Under normal circumstances nascent phagosomes undergo a maturation process during which the composition of this compartment is modified by sequential interactions with early endosomes, late endosomes, and lysosomes (2). In the mature phagolysosome, oxidants, cationic antimicrobial peptides, and lysosomal acid hydrolases act in concert to kill and degrade ingested bacteria. Pathogens that replicate inside macrophages must either evade or withstand this hostile microenvironment. It has been known for some time that LVS phagosomes do not fuse with thorium-loaded lysosomes in J774 cells (7) and that ingested bacteria begin to replicate after a lag of approximately 6 h (7, 50). The composition of the Francisella phagosome was not determined in these early studies. However, phagosome neutralization inhibits LVS replication, which suggested that F. tularensis might reside in an acidic vacuole that allows access to iron and other essential nutrients (50). By contrast, recent ultrastructural analyses demonstrate that both clinical F. tularensis isolates and LVS escape the phagosome in primary human and murine macrophages (as well as transformed macrophage cell lines) and replicate in the cytosol (30, 57). Confocal microscopy studies have begun to define the nature of the compartment from which F. tularensis escapes. Nascent phagosomes containing live clinical F. tularensis isolates, LVS, or F. tularensis subsp. novicida associate transiently with early endosomes and thereafter accumulate the late-endosome markers lamp-1, lamp-2, and CD63 (30, 57, 107). However, further maturation of the F. tularensis phagosome does not occur; these compartments are only moderately acidified (pH 6.7) and do not acquire lysosomal hydrolases (30, 107). A progressive decline in phagosome lamp-1 and CD63 beginning 3 to 4 h into infection correlates directly with disruption of the phagosome membrane and with the presence of bacteria in the cytosol (30, 57).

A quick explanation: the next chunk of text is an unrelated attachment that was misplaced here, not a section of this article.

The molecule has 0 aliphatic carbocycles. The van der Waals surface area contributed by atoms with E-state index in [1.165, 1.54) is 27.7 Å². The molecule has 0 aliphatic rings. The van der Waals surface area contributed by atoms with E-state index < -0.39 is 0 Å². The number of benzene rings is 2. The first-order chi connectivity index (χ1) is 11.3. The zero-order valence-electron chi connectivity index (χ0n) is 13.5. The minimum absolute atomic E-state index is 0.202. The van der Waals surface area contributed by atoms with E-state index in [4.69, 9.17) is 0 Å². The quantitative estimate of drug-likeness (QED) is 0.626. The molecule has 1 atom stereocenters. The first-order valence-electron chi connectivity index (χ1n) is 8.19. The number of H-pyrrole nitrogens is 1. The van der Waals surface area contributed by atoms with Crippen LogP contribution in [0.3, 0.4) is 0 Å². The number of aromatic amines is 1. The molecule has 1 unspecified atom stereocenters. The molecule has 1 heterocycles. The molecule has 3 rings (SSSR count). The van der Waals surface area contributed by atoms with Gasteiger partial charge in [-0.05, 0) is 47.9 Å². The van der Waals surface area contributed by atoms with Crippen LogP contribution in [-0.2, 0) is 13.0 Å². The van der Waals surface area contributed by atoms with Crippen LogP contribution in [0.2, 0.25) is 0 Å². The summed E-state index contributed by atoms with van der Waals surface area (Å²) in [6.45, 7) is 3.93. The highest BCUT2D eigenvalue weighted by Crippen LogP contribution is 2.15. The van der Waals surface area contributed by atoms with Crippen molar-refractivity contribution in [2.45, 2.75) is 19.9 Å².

That all F. tularensis isolates studied to date escape the phagosome and replicate in the cytosol of human and murine macrophages suggests that this process is controlled by conserved virulence determinants. Nevertheless, how the phagosome membrane is breached is unknown. Virulence factors with homology to listerolysin O have not been described in F. tularensis, and synthesis of relatively few proteins is affected during intracellular infection (58). Transposon mutagenesis of F. tularensis subsp. novicida demonstrated that iglB and iglC are essential for intramacrophage growth (61). IglC is a 23-kDa protein that is upregulated inside macrophages (58), and the intracellular growth locus, iglABCD, defines an operon that is a major component of the FPI (91). Expression of genes in the FPI is controlled by the transcriptional regulators MglA and MglB (macrophage growth locus A and B) (78). Disruption of mglA, mglB, iglB, or iglC inhibits phagosome escape, intramacrophage growth, and virulence in mice (14, 61, 75, 78, 108). Other FPI genes controlled by MglA include pdpA, pdpB, pdpC, and pdpD (78, 91). The function of the Pdp proteins is unknown; however, it is of interest that pdpD is present in type A organisms, altered in F. tularensis subsp. novicida, and absent in type B strains including LVS (91).